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Article
Publication date: 1 July 2020

Oliver Krammer, Tareq I. Al-Ma’aiteh, Balazs Illes, David Bušek and Karel Dušek

The purpose of this paper is to investigate the effect of different viscosity models (Cross and Al-Ma’aiteh) and different printing speeds on the numerical results (e.g. pressure…

Abstract

Purpose

The purpose of this paper is to investigate the effect of different viscosity models (Cross and Al-Ma’aiteh) and different printing speeds on the numerical results (e.g. pressure over stencil) of a numerical model regarding stencil printing.

Design/methodology/approach

A finite volume model was established for describing the printing process. Two types of viscosity models for non-Newtonian fluid properties were compared. The Cross model was fitted to the measurement results in the initial state of a lead-free solder paste, and the parameters of a Al-Ma’aiteh material model were fitted in the stabilised state of the same paste. Four different printing speeds were also investigated from 20 to 200 mm/s.

Findings

Noteworthy differences were found in the pressure between utilising the Cross model and the Al-Ma’aiteh viscosity model. The difference in pressure reached 33-34% for both printing speeds of 20 and 70 mm/s and reached 31% and 27% for the printing speed of 120 and 200 mm/s. The variation in the difference was explained by the increase in the rates of shear by increasing printing speeds.

Originality/value

Parameters of viscosity model should be determined for the stabilised state of the solder paste. Neglecting the thixotropic paste nature in the modelling of printing can cause a calculation error of even approximately 30%. By using the Al-Ma’aiteh viscosity model over the stabilised state of solder pastes can provide more accurate results in the modelling of printing, which is necessary for the effective optimisation of this process, and for eliminating soldering failures in highly integrated electronic devices.

Details

Soldering & Surface Mount Technology, vol. 32 no. 4
Type: Research Article
ISSN: 0954-0911

Keywords

Article
Publication date: 31 May 2019

Tareq I. Al-Ma’aiteh and Oliver Krammer

The purpose of this paper is to present the establishment of a computational fluid dynamics model for investigating different non-Newtonian rheological models of solder pastes by…

Abstract

Purpose

The purpose of this paper is to present the establishment of a computational fluid dynamics model for investigating different non-Newtonian rheological models of solder pastes by simulating solder paste viscosity measurement. A combined material model was established which can follow the measured, apparent viscosity values with lower error.

Design/methodology/approach

The model included a parallel plate arrangement of rheometers. The diameter of the plate was 50 mm, whereas the gap between the plates was 0.5 mm. Only one quarter of the plate was modelled to enable using fine enough mesh, while keeping the calculation time low. Non-Newtonian properties were set using user defined function in Ansys, based on the Cross and Carreau–Yasuda material models. The viscosity values predicted by the mathematical models were compared to measured viscosity values of different types of solder pastes.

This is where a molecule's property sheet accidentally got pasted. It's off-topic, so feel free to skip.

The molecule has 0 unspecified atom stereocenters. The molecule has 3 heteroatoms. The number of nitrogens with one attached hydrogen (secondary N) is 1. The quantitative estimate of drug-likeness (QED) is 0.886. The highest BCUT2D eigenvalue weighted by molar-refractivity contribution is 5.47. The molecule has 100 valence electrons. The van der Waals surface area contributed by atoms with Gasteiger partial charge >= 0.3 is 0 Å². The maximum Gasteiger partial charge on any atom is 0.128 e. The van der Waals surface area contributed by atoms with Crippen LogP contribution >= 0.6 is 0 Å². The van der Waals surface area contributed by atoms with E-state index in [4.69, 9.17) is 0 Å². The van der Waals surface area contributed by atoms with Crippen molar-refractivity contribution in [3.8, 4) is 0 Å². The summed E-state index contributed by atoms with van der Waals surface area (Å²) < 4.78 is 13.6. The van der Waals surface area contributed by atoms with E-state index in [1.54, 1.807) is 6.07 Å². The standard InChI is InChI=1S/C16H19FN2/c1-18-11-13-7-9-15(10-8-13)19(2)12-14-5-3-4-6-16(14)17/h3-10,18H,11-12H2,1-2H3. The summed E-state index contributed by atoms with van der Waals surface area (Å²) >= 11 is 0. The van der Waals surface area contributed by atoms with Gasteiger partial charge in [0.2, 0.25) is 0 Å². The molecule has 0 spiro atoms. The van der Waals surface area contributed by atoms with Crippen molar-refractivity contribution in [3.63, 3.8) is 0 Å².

Findings

It was found that the Cross model predicts the apparent viscosity with a relatively high error (even approximately 50 per cent) at lower shear rates, whereas the Carerau–Yasuda model has higher errors at higher shear rates. The application of the proposed, combined model can result in a much lower error in the apparent viscosity between the calculated and measured viscosity values.

Originality/value

The error of Cross and Carreau–Yasuda material models has not been investigated yet in details. The proposed, combined material model can be applied for subsequent simulations via the described UDF, e.g. in the numerical modelling of the stencil printing. This can result in a more accurate modelling of the stencil printing process, which is inevitable considering the printing of solder paste for today fine-pitch, small size components.

Details

Soldering & Surface Mount Technology, vol. 31 no. 3
Type: Research Article
ISSN: 0954-0911

Keywords

Article
Publication date: 18 December 2017

Oliver Krammer, László Jakab, Balazs Illes, David Bušek and Ivana Beshajová Pelikánová

The attack angle of stencil printing squeegees with different geometries was analysed using finite element modelling.

Abstract

Purpose

The attack angle of stencil printing squeegees with different geometries was analysed using finite element modelling.

Design/methodology/approach

A finite element model (FEM) was developed to determine the attack angle during the stencil printing. The material properties of the squeegee were included in the model according to the parameters of steel AISI 4340, and the model was validated by experimental measurements. Two geometric parameters were investigated; two different unloaded angles (45° and 60°) and four overhang sizes of the squeegee (6, 15, 20 and 25 mm).